Online teaching provides ‘same outcomes as in-person courses’

New paper finds STEM students scores were not negatively affected by switch to online or blending learning

April 8, 2020

Teaching students online produces the same academic performance as face-to-face teaching, according to a new study published in the midst of a global shift to remote learning.

In a paper published in Science Advances, researchers compared the academic outcomes and satisfaction of students who were either taught fully online, through blended learning – in which students are taught through a combination of online and in-person – or taught fully in-person on two STEM courses at three higher education institutions in Russia.

The results, which come at a time when universities across the world have had to shut their campuses and move to online instruction as a result of the coronavirus pandemic, found that students who were taught wholly online scored the highest on their average scores in assessments taken throughout the course.

Those taught fully online scored, on average, 7.2 percentage points higher than the other two forms of learning.

The STEM courses were available through OpenEdu, a Russian non-profit organisation founded by eight universities to provide university courses online, while the course content, such as topics, required reading and assessment, was identical for all students.

The authors looked at three separate student outcomes: their average assessment score, their final exam grade and the results of a student satisfaction questionnaire.

Overall, the results showed that the final exam results of 325 students in the study were fairly similar across the three teaching types.  

However, the fully online students reported lower levels of satisfaction from their courses, while students taught via the blended and in-person methods reported similar, higher levels of satisfaction.

“This is the strongest evidence to date that an average college student can learn just as much from a course online as on campus or with blended learning,” according to Rene Kizilcec, assistant professor of information science at Cornell University and a co-author on the study.

“The fact that students find online learning less satisfying doesn’t mean it is less effective. That’s why we shouldn’t rely too much on student surveys such as teaching evaluations to judge the quality of instruction, especially in a time of crisis when the transition to online learning is unplanned.”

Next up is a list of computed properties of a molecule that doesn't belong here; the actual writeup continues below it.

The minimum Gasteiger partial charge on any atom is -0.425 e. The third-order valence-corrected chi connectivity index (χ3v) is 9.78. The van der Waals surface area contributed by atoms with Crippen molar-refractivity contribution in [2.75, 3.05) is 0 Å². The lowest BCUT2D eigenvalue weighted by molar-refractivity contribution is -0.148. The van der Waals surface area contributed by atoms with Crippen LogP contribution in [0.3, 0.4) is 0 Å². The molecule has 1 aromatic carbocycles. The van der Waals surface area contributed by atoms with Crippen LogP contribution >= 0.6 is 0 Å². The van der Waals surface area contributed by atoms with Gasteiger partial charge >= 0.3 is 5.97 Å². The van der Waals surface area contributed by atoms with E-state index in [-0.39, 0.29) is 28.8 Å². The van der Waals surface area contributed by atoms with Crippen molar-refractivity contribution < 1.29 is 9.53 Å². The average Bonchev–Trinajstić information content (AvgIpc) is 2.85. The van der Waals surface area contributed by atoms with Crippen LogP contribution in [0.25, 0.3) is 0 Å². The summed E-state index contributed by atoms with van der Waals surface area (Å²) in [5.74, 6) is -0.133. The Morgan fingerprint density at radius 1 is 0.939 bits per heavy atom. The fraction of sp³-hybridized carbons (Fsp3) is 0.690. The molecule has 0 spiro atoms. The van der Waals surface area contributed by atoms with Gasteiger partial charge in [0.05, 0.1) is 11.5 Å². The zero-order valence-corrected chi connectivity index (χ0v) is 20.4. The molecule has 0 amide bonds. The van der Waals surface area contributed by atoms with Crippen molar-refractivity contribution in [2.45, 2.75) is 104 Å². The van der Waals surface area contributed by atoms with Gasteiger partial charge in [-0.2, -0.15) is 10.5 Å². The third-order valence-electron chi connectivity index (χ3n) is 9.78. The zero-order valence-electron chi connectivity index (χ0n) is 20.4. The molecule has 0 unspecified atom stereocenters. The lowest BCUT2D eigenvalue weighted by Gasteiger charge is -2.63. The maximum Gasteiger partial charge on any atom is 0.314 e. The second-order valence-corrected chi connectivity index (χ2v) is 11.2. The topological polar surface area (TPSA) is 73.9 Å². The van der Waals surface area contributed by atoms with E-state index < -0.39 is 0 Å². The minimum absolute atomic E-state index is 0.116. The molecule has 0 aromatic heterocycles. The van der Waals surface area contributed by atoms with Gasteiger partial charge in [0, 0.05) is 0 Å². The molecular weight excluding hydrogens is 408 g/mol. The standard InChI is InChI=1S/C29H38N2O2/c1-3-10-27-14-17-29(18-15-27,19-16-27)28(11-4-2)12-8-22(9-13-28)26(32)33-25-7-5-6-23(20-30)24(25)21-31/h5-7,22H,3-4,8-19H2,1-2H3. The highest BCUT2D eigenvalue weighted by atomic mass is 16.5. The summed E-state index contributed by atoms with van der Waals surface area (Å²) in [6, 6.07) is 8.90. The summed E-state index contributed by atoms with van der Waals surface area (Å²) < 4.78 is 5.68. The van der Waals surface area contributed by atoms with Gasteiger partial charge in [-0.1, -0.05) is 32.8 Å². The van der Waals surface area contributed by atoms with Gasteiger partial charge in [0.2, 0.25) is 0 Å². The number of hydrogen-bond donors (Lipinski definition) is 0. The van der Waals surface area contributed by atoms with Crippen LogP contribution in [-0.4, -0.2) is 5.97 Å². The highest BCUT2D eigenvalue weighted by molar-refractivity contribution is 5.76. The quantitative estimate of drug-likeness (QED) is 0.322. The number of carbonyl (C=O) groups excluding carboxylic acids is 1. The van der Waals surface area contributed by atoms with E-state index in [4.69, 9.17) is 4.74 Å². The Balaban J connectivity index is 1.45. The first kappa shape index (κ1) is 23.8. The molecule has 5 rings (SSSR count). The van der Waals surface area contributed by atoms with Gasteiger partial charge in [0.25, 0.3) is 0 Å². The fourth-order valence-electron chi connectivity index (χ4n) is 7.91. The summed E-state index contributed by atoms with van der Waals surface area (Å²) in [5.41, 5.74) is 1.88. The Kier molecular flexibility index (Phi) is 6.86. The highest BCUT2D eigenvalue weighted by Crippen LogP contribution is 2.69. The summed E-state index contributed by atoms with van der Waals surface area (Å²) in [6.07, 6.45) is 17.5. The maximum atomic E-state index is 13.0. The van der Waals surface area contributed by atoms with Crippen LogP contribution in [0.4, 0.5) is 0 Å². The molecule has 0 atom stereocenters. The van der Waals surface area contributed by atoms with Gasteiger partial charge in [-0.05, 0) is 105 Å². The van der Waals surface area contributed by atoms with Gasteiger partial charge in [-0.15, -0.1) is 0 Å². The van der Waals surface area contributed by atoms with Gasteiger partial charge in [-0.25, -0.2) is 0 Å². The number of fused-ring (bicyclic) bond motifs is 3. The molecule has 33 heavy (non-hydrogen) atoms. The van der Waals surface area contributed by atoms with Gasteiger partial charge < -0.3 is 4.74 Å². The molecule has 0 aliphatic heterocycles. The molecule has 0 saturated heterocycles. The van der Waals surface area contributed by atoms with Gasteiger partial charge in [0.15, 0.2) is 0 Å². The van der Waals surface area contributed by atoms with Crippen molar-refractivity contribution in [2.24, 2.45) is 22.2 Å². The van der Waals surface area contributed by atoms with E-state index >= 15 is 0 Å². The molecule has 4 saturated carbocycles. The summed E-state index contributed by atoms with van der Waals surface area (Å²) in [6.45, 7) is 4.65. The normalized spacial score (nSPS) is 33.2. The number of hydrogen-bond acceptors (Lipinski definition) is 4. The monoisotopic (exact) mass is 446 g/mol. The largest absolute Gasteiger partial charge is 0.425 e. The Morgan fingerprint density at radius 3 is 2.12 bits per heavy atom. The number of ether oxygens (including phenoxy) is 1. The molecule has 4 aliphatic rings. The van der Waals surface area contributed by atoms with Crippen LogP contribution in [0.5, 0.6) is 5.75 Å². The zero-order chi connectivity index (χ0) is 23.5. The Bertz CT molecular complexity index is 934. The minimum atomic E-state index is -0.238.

He added that the study only used basic online course materials to match the in-person content, “but prior research shows that interactive and social online activities with immediate feedback could have produced even larger learning gains”.

According to the paper, teaching online or via blended learning also offers significant cost savings: blended teaching lowered the cost per student by 15 to 19 per cent, depending on the course, and online instruction lowered the per-student cost by 79 to 81 per cent, depending on the course.

According to the report’s authors, national platforms can play an important role in scaling the provision of quality online teaching.

This is particularly important for STEM courses, which are traditionally much more expensive to teach, and for universities that are facing depleted funding because of the crisis, according to Igor Chirikov, senior researcher at the University of Berkeley’s Center for Studies in Higher Education and the paper’s lead author.

“Online education platforms have a big potential to expand access to quality STEM education worldwide,” he said. “Such platforms could bring cost savings to financially distressed colleges and offer flexible learning opportunities to students without diminishing learning outcomes.”

anna.mckie@timeshighereducation.com

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